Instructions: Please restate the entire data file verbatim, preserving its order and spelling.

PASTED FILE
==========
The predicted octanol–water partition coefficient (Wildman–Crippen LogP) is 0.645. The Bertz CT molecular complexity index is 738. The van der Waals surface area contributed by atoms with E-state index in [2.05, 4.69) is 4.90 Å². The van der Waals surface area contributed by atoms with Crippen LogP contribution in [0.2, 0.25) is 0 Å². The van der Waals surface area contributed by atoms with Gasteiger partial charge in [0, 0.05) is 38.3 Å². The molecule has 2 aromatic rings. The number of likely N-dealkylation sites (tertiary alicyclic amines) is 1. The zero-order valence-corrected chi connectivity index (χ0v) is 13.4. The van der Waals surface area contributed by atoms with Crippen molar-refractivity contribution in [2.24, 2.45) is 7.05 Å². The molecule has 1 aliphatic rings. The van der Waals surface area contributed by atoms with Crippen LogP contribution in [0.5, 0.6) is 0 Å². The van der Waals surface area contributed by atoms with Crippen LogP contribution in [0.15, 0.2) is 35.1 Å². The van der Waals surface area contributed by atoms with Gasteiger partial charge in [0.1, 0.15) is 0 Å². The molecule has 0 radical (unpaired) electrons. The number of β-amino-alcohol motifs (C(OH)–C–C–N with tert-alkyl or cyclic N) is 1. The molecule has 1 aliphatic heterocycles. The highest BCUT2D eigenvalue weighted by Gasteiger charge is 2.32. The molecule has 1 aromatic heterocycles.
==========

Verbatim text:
The predicted octanol–water partition coefficient (Wildman–Crippen LogP) is 0.645. The Bertz CT molecular complexity index is 738. The van der Waals surface area contributed by atoms with E-state index in [2.05, 4.69) is 4.90 Å². The van der Waals surface area contributed by atoms with Crippen LogP contribution in [0.2, 0.25) is 0 Å². The van der Waals surface area contributed by atoms with Gasteiger partial charge in [0, 0.05) is 38.3 Å². The molecule has 2 aromatic rings. The number of likely N-dealkylation sites (tertiary alicyclic amines) is 1. The zero-order valence-corrected chi connectivity index (χ0v) is 13.4. The van der Waals surface area contributed by atoms with Crippen molar-refractivity contribution in [2.24, 2.45) is 7.05 Å². The molecule has 1 aliphatic rings. The van der Waals surface area contributed by atoms with Crippen LogP contribution in [0.5, 0.6) is 0 Å². The van der Waals surface area contributed by atoms with Crippen LogP contribution in [0.15, 0.2) is 35.1 Å². The van der Waals surface area contributed by atoms with Gasteiger partial charge in [0.1, 0.15) is 0 Å². The molecule has 0 radical (unpaired) electrons. The number of β-amino-alcohol motifs (C(OH)–C–C–N with tert-alkyl or cyclic N) is 1. The molecule has 1 aliphatic heterocycles. The highest BCUT2D eigenvalue weighted by Gasteiger charge is 2.32. The molecule has 1 aromatic heterocycles.